I'm thinking about having a high number of initial Stunts/Refresh (hearing that DF goes with a high initial number, relative to FC, is where I'm going with that), but I haven't decided on how many just yet.  The reasoning is: to flesh out your starting "class abilities", you'll have a few Refresh to spend on those Stunts that give your character their initial "I don't have to spend FP to do the things I expect my class to do for free".

              So, if you're a spell caster, then you're really an apprentice if you have no Stunts to back it up.  To cast spells in that situation, you invoke your class Aspect and pay an FP for it.  But, you can add a Stunt that gives you a category of spell casting without spending an FP... and that's what moves you up from the apprentice level of ability.  That represents your character's advancement within their spell casting class.

              Like one of the WRM options, spell casting ability will be broken down into multiple tiers (like D&D "Spell Levels").  Unlike WRM, I'll probably also break it out into general spell casting flavors (probably D&D-ish Arcane, Divine, and Psionic ... possibly also Innate (spell-like abilities), Mutations, and Powers (forward thinking for other genres).  So, as you get more Refresh (linked to the idea of "Levels"), you go up in spell casting sophistication.


              On Thu, Feb 14, 2013 at 5:27 AM, Hollis McCray <ascensionschild@...> wrote:
               



              On Thu, Feb 14, 2013 at 4:57 AM, Lisa Steele <steelelaw@...> wrote:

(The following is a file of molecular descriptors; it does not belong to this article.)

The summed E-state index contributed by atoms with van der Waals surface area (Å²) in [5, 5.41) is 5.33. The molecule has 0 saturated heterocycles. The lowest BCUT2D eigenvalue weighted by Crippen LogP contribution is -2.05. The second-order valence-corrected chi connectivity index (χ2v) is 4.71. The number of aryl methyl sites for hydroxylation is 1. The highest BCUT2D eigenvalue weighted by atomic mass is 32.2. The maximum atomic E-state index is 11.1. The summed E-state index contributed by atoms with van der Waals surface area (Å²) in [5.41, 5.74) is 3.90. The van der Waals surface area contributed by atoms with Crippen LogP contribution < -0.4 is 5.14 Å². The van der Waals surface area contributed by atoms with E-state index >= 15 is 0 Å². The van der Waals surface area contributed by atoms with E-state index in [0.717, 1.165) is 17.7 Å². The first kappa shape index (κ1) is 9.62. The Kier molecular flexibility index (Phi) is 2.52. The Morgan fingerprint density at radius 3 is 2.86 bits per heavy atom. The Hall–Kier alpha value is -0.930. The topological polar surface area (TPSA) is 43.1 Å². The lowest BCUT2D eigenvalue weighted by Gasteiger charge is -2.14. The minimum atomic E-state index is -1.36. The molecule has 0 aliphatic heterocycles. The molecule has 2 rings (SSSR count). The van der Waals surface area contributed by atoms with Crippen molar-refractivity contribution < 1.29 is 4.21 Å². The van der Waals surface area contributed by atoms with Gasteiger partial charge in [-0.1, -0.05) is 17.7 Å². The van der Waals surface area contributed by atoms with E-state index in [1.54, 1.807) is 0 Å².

-----Original Message-----
              >From: Brett Ritter swiftone@...>
              >Sent: Feb 13, 2013 10:21 PM
              >To: FateRPG@yahoogroups.com
              >Subject: Re: [FateRPG] How to Handle a "Class"
              >
              >On Wed, Feb 13, 2013 at 7:05 PM, RPG Reviews & Columns


              >grumpyrpgreviews@...> wrote:
              >> So I am new here and still trying to get a handle on certain aspects (no pun intended) of Fate. How do you suggest handling creating something like a class?
              >
              >Classes are pretty much artificial concepts. It maps to things in
              >RPGs, but not to things in life.

              But they do fit certain societies where roles are narrowly drawn. It is important in a medieval-ish society if you are a noble, clergy, peasant, townsperson, or semi-outsider (say a Muslim scholar from Norman Sicily travelling to Paris as part his lord's court). You could require a high-concept (or aspect) that reflects your social role, which may limit or cap some skills without further aspects or explanations, or provide or limit some extras.


              True. But think of classes more like the character types from Dresden. Nothing's included with them, except a Refresh reduction. Instead, what they give is a guideline of how to build your character. They *must* have certain powers, and can have certain others. 

              And it may be important to the narrative that there are these roles -- how they map to the PCs is a different question about the setting design.

              Yep, and that's something that needs to be worked out in campaign design. 

              --
              Hollis McCray
              aka The Fifth Wanderer

              ascensionschild@...

              "GMing is like herding cats. Wet, angry cats who are pumped full of LSD and methamphetamines." - Stolen from some forum sig somewhere